Drinking Mashkeh of non-frum people after Pesach

Drinking Mashkeh of non-frum people after Pesach:

  • Example: After Pesach, one was offered a beer by a non-religious friend or relative. May one drink it?


A. Introduction:

Chametz that was owned by a Jew during Pesach:[1] Complete[2] Chametz that was owned by a Jew[3] over Pesach, or that a Jew had liability over during Pesach[4], is forbidden in benefit for all Jews after Pesach.[5] This applies whether it was owned throughout the entire Pesach, or was only owned through part of Pesach [such as he acquired it from a gentile on Pesach], and applies even if it was only owned for the last part of the last day of Pesach in the Diaspora.[6] This applies even if the owner of the Chametz was not at fault for owning it, being that he was not able to destroy it, or did not know at all that this Chametz was in existence until after Pesach, nevertheless the Chametz is forbidden in benefit [for all].[7] [Thus, any Jew who did not perform Mechiras Chametz, all Chametz that was in his possession anytime during Pesach is forbidden in benefit for all Jews even after Pesach.]

Chametz that is questionable if it was owned by a Jew:[8] Any Chametz that is Halachically questionable if it forbidden after Pesach, such as it is questionable if it was owned by a Jew, or if it was disowned by a Jew before Pesach, is permitted in benefit, although is disputed amongst the Poskim as to whether it may be eaten. Some Poskim[9] rule the Chametz is permitted even to be eaten.[10] However, other Poskim[11] rule that any Chametz in which there is question as to whether it was owned by a Jew during Pesach or disowned by a Jew before Pesach[12], is forbidden to be eaten, although is permitted in benefit. Practically, one is to be stringent like the latter opinion not to eat the Chametz, unless it’s a case of great loss [and the Chametz cannot be sold]. According to all, one may benefit from the Chametz.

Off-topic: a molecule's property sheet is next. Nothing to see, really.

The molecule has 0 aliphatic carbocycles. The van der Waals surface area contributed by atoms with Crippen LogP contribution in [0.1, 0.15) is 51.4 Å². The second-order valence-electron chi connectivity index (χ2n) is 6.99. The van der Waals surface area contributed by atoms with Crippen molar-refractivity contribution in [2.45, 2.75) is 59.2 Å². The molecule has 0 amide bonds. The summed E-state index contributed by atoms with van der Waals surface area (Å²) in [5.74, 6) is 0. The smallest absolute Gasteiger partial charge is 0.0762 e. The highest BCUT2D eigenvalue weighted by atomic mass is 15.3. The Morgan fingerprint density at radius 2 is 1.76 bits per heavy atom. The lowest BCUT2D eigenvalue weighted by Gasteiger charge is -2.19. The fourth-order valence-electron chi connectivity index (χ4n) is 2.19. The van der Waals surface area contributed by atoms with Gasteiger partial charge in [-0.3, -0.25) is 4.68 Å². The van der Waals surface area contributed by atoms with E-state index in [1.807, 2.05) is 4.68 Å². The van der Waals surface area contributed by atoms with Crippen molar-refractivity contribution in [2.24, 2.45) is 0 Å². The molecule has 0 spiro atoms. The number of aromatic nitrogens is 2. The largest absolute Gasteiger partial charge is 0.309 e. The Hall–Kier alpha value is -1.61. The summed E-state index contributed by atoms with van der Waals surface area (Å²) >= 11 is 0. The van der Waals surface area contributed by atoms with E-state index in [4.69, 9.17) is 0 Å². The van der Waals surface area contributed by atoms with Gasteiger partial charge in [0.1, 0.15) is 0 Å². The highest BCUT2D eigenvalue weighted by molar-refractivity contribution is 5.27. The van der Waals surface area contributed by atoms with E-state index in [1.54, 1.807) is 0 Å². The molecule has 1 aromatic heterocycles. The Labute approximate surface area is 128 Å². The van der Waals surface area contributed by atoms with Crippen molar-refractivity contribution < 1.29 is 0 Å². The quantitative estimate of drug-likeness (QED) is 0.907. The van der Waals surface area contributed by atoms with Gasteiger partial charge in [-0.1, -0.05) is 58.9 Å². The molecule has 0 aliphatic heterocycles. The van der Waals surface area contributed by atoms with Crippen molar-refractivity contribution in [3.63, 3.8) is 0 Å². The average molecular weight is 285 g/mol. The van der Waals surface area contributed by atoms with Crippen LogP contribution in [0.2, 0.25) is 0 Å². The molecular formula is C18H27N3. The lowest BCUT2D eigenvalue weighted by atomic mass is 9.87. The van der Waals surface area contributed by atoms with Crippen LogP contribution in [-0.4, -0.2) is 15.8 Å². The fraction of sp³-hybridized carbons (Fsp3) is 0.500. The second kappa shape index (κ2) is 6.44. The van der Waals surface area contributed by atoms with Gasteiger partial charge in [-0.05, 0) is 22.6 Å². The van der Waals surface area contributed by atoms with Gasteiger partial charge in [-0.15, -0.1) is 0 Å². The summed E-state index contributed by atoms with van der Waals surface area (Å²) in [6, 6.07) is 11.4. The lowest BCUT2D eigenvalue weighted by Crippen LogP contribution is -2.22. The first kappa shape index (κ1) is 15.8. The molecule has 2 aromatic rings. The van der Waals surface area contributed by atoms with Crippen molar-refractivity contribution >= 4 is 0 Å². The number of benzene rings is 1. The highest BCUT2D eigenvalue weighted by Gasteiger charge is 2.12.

B. The law:

If one knows for certain that the Jew purchased the Chametz before Pesach, then it is forbidden to be eaten. If one is unsure as to when it was purchased, then this matter is subject to the dispute mentioned above, and practically, one is to be stringent.[13]


[1] Admur 448:1; Michaber 448:3; Mishneh Pesachim 28a

[2] Literally “complete grain”

[3] Chametz of a child:  It is questionable whether Chametz that was owned by a Jewish child over Pesach is forbidden in benefit. [See Piskeiy Teshuvos 448:3]

[4] Admur 440:17; See chapter 2 Halacha 5C!

[5] The reason it is forbidden for all Jews: As the sages fined the owner of the Chametz due to the fact that he transgressed Baal Yiraeh and Baal Yimatzeh, and the sages did not want to differentiate in their decree between the owner and others and thus forbade it for everyone. [Admur ibid; M”A 448:3; Rava Pesachim 29a]

[6] Admur ibid; M”A 448:1; Chok Yaakov 448:7; Tur; Baal Haittur 2:126

Conservative Rabbi: Thus, if a conservative/reform Rabbi sold Chametz for his congregation, then even if he did all the sale laws properly the Chametz is forbidden on Pesach if he buys it back on the last day of Pesach in the Diaspora.

[7] Admur ibid; Michaber ibid; Rambam 1:4

The reason: They forbade it in benefit even in such a case in order to prevent people from leaving over their Chametz until after Pesach and then claiming that they were unable to destroy it. [ibid]

[8] Admur 448:30

[9] 1st opinion in Admur ibid; Taz 449:1; Chok Yaakov 449:1

[10] The reason: As by every Rabbinical prohibition, when there is doubt we are lenient. [Admur ibid]

[11] 2nd opinion in Admur ibid; M”A 449:2; Bach 449

[12] So is evident from M”A ibid and Bach ibid based on Eiruvin 64b as explained in Machatzis Hashekel, and so is implied from Admur ibid as even Chametz that was disowned before Pesach he defines as “Sheavar Alav Hapesach”

[13] Vetzaruch Iyun if one can rely on the statement of the Jew as to when he purchased the Chametz.

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